WAN Paper - NETWORK DESIGN, COMPUTER INC. 1 WIDE AREA...

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NETWORK DESIGN, COMPUTER INC. 1 WIDE AREA NETWORK (WAN) Paper Axia College of University of Pheonix IT/230 9/11/2010
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NETWORK DESIGN, COMPUTER INC. 2 Introduction A Wide Area Network (WAN) is a communication network made up of computers that are not locally connected to one another, exchanging data across a wide area or great distance. The most common example is the Internet, though a Wide Area Network does not need to be global to qualify as a wide area network. Some examples of smaller networks in a Wide Area Network include Municipal Area Networks (MANs), Campus Area Networks (CANs) and Local Area Networks (LANs). A Local Area Network can become a Wide Area Network if a company with headquarters over a great distance links their two Local Area Networks together over the Internet. Regardless of the distance, they would still be able to freely exchange data as if they were physically connected to one network. Connection Types Dial Up - Dial-up Internet access is a type of Internet connectivity that operates through a standard telephone line. Dial-up service is the least expensive but also the slowest type of Internet access. Due to the limited bandwidth, dial-up service can take up to five minutes to download just one megabyte of data. Caching frequently visited pages, and other software tricks and tweaks can speed up the experience of dial-up access in some cases. However, if your main purpose online is networking, dial-up service may be so slow as to be unsatisfactory.
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NETWORK DESIGN, COMPUTER INC. 3 DSL - Digital Subscriber Line is a high-speed Internet access service that utilizes existing copper telephones lines to send and receive data at speeds that far exceed conventional dial-up modems. The fastest dial-up modems are rated at 57 kilobits per second and usually operate at about 53 Kbps under good conditions. By comparison, DSL allows datastream speeds from 1.5 to 8 megabits per second, depending on the grade of DSL service purchased. DSL uses standard telephone lines to transmit upstream and downstream data on a digital frequency, which sets these datastreams apart from the analog signals telephones and fax machines use. Because the DSL signal is operating on a different frequency, the telephone can be used normally, even when connected to the Internet. The only requirement when applying DSL to any network is an Internet service provider, a DSL broadband modem, and a DSL filter to eliminate interference over the line. Cable – High-speed cable Internet service refers to the delivery of Internet service over a cable network. A cable network uses coaxial or fiber optic cabling to deliver data over the network. One drawback of a cable Internet service is that the speed is affected by how many people in the immediate area are using the Internet service at once. Many people using the service simultaneously can saturate bandwidth resources, thereby slowing the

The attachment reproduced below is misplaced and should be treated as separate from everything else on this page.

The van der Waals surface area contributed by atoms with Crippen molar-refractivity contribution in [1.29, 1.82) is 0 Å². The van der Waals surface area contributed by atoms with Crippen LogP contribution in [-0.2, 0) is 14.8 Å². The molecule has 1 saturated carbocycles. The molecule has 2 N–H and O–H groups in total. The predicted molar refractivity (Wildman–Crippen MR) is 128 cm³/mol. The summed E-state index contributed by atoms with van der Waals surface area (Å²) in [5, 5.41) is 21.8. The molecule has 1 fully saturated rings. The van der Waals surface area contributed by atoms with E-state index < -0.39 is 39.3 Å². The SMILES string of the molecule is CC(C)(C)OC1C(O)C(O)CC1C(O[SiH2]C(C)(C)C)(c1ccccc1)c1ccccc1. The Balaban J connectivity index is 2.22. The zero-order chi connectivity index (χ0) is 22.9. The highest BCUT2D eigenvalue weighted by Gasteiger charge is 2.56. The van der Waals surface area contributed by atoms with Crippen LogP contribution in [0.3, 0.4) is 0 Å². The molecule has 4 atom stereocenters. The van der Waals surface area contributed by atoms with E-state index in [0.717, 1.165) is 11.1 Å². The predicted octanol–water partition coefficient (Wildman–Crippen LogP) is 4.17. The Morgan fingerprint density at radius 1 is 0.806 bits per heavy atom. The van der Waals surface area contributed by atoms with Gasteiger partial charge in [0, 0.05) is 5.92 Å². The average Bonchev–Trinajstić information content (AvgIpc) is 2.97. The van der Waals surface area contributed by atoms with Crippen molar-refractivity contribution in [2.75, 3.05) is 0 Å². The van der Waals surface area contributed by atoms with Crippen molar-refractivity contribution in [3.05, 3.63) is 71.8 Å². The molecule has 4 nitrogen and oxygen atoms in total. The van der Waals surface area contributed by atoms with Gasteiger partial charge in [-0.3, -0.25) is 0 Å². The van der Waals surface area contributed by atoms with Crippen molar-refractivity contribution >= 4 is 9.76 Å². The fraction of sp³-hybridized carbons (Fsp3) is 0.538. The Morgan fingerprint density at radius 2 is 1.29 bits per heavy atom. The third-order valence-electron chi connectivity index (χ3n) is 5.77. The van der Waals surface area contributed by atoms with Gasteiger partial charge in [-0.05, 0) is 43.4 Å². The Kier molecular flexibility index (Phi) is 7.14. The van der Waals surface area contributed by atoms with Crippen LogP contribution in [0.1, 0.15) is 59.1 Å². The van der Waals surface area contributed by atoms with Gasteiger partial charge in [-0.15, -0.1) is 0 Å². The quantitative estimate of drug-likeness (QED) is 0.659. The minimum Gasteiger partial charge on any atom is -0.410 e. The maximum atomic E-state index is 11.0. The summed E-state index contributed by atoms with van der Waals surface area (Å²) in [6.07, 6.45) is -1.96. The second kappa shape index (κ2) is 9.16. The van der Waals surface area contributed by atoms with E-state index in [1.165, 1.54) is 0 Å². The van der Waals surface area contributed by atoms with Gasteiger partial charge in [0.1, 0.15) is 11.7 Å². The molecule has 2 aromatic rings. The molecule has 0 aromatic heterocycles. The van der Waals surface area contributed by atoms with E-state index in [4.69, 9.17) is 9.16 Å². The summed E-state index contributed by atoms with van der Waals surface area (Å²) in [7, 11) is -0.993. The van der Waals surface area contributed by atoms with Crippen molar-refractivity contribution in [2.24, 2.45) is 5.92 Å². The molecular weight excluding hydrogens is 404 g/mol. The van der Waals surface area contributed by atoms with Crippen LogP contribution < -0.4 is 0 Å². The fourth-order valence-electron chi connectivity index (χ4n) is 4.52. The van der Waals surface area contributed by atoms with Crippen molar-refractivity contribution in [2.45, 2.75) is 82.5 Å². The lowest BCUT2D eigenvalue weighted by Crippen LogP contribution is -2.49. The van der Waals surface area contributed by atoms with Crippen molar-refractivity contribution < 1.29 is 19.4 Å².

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NETWORK DESIGN, COMPUTER INC. 4 connection to the cable modem. DSL is unaffected by this, as the subscriber uses his or
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WAN Paper - NETWORK DESIGN, COMPUTER INC. 1 WIDE AREA...

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